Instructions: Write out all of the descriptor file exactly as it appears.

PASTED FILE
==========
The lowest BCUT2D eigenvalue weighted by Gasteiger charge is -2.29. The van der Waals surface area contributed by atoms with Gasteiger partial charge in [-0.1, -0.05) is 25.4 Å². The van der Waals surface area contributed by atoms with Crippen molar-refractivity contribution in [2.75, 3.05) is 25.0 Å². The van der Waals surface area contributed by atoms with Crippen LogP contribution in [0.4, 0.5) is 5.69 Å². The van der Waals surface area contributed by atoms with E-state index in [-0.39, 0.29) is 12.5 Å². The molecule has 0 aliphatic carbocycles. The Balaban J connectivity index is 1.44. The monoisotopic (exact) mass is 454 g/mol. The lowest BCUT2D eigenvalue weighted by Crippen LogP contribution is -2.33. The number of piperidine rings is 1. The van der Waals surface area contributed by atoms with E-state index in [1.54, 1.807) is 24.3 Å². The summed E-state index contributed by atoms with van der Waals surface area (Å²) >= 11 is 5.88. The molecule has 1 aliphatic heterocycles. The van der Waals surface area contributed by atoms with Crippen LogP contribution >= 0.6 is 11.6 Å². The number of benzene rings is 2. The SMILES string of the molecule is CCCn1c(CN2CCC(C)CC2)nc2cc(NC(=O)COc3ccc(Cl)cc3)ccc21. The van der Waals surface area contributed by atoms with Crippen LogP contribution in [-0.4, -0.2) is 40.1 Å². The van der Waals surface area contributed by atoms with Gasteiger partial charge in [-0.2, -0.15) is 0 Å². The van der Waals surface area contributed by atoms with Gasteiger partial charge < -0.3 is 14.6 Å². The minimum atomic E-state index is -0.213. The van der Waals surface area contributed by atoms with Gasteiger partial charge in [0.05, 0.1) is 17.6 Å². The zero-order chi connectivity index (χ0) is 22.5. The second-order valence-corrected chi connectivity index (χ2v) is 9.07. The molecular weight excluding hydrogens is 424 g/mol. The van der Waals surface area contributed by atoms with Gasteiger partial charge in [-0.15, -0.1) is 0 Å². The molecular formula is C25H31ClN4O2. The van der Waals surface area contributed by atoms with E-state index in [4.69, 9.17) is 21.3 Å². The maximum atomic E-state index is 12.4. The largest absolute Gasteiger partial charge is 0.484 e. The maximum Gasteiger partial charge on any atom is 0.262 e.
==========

The lowest BCUT2D eigenvalue weighted by Gasteiger charge is -2.29. The van der Waals surface area contributed by atoms with Gasteiger partial charge in [-0.1, -0.05) is 25.4 Å². The van der Waals surface area contributed by atoms with Crippen molar-refractivity contribution in [2.75, 3.05) is 25.0 Å². The van der Waals surface area contributed by atoms with Crippen LogP contribution in [0.4, 0.5) is 5.69 Å². The van der Waals surface area contributed by atoms with E-state index in [-0.39, 0.29) is 12.5 Å². The molecule has 0 aliphatic carbocycles. The Balaban J connectivity index is 1.44. The monoisotopic (exact) mass is 454 g/mol. The lowest BCUT2D eigenvalue weighted by Crippen LogP contribution is -2.33. The number of piperidine rings is 1. The van der Waals surface area contributed by atoms with E-state index in [1.54, 1.807) is 24.3 Å². The summed E-state index contributed by atoms with van der Waals surface area (Å²) >= 11 is 5.88. The molecule has 1 aliphatic heterocycles. The van der Waals surface area contributed by atoms with Crippen LogP contribution >= 0.6 is 11.6 Å². The number of benzene rings is 2. The SMILES string of the molecule is CCCn1c(CN2CCC(C)CC2)nc2cc(NC(=O)COc3ccc(Cl)cc3)ccc21. The van der Waals surface area contributed by atoms with Crippen LogP contribution in [-0.4, -0.2) is 40.1 Å². The van der Waals surface area contributed by atoms with Gasteiger partial charge in [-0.2, -0.15) is 0 Å². The van der Waals surface area contributed by atoms with Gasteiger partial charge < -0.3 is 14.6 Å². The minimum atomic E-state index is -0.213. The van der Waals surface area contributed by atoms with Gasteiger partial charge in [0.05, 0.1) is 17.6 Å². The zero-order chi connectivity index (χ0) is 22.5. The second-order valence-corrected chi connectivity index (χ2v) is 9.07. The molecular weight excluding hydrogens is 424 g/mol. The van der Waals surface area contributed by atoms with Gasteiger partial charge in [-0.15, -0.1) is 0 Å². The molecular formula is C25H31ClN4O2. The van der Waals surface area contributed by atoms with E-state index in [4.69, 9.17) is 21.3 Å². The maximum atomic E-state index is 12.4. The largest absolute Gasteiger partial charge is 0.484 e. The maximum Gasteiger partial charge on any atom is 0.262 e.